State Prisons Fail to Stop Spread of Hepatitis C Epidemic

January 21, 2003

In a lawsuit that may impact thousands of Michigan citizens, the American Civil Liberties Union of Michigan is charging that Michigan prison officials and the Department of Corrections are allowing an infectious disease to reach epidemic proportions by failing to adequately test and treat inmates with the Hepatitis C Virus (HCV). The class action lawsuit was filed today in federal district court.

HCV is a blood-borne virus that causes liver disease and other life-threatening problems. It is spread primarily through contact with the blood of an infected person by, for example, sharing of intravenous or tattoo needles or the sharing of bodily fluids, including during sex. It may also be spread through the sharing razors and toothbrushes.  

“This is a very serious problem for everyone in Michigan. Unless the prisons begin to follow appropriate protocols for testing and treating Hepatitis C among inmates, HCV will continue to spread well beyond the prison walls,” said Kary Moss, executive director of the Michigan ACLU.  “And unless it is treated in the early stages of the disease, the cost of treating the disease will undoubtedly rise dramatically.”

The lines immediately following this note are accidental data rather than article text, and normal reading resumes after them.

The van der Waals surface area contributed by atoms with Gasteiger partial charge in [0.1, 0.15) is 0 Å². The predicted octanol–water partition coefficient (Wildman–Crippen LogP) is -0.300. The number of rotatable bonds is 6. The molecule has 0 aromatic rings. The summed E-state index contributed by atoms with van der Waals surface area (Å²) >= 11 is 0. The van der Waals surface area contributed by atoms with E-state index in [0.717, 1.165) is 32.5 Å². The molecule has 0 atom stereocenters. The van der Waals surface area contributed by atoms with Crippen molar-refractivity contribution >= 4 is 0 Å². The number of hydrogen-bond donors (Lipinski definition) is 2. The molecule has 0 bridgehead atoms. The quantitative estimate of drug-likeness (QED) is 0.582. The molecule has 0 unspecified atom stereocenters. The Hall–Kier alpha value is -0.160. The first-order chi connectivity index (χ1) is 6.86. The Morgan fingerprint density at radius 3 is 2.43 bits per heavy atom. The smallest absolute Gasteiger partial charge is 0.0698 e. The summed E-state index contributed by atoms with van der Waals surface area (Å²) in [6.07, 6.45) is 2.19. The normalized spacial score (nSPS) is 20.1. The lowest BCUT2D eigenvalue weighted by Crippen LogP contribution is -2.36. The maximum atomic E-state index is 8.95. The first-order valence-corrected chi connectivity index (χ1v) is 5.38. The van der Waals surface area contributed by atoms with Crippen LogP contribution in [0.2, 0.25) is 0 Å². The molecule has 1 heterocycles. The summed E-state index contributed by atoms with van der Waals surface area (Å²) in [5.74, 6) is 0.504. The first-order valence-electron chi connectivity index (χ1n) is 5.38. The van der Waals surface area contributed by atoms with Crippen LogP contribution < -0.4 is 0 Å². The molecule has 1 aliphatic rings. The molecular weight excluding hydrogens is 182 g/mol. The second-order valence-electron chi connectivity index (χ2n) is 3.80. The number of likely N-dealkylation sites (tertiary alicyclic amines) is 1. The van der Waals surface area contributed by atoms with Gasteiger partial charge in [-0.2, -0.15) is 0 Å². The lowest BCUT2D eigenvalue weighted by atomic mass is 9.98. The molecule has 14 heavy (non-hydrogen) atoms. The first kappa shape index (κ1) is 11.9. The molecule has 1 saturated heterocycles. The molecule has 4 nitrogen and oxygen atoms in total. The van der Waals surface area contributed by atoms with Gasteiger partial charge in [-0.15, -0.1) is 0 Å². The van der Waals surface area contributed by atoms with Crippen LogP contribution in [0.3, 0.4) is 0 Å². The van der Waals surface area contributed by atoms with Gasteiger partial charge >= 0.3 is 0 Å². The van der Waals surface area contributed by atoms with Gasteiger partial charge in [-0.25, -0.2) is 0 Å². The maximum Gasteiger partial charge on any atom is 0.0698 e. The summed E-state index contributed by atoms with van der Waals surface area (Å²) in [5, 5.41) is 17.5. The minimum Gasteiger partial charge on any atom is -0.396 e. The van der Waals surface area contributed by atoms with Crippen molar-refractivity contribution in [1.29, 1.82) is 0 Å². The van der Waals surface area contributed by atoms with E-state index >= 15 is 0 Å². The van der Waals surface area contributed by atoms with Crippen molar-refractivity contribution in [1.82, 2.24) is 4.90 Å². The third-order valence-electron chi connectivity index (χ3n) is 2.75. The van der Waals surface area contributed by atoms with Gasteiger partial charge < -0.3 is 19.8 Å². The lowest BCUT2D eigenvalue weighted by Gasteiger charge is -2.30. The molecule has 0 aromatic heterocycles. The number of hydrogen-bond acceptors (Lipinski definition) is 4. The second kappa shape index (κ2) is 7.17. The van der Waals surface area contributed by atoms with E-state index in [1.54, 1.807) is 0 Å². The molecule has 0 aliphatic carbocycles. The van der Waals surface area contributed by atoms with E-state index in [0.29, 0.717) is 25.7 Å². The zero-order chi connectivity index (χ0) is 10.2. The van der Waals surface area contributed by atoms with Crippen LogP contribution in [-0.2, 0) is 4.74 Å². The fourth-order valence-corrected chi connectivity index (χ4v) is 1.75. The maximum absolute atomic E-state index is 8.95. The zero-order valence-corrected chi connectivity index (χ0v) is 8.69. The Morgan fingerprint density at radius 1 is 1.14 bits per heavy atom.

The surgeon general has declared the disease to be a national epidemic. It now causes between 8,000 and 10,000 deaths each year in the U.S., a death rate that is expected to triple in the next two decades.  The nation’s prisons are a focal point for Hepatitis C infection and transmission, with an estimated 15 to 40% infection rate, as compared to a rate of 2% for those outside prison.  

At the end of 2002, Michigan’s inmate population exceeded 49,000. National and other state estimates suggest that 7,350 –19,600 of these inmates (fifteen to forty percent) may be infected with HCV, and many more are likely to have elevated risk factors for HCV infection that indicate HCV testing would be appropriate.  

The ACLU lawsuit asserts that not only does the Michigan Department of Corrections’ protocol for testing and treating inmates for HCV “fall[s] far short of nationally accepted medical standards,” MDOC also fails to follow its own inadequate standards.  According to the complaint, some inmates are not even notified that the have Hepatitis C or educated about how to prevent the transmission of the disease.  

“Not only does the MDOC’s approach to HCV constitute cruel and unusual punishment, but it is also extremely short-sighted,” said Michael J. Steinberg, legal director of the Michigan ACLU. “Inmates with Hepatitis C will eventually be released from prison. If they are not diagnosed or told that they are infected, they will unknowingly spread this deadly disease throughout society.”  

In addition to Moss and Steinberg, ACLU Cooperating Attorney Daniel Manville will be working on the case, as well as student attorneys from the University of Michigan Clinical Law Program supervised by Professor David Santacroce.                     

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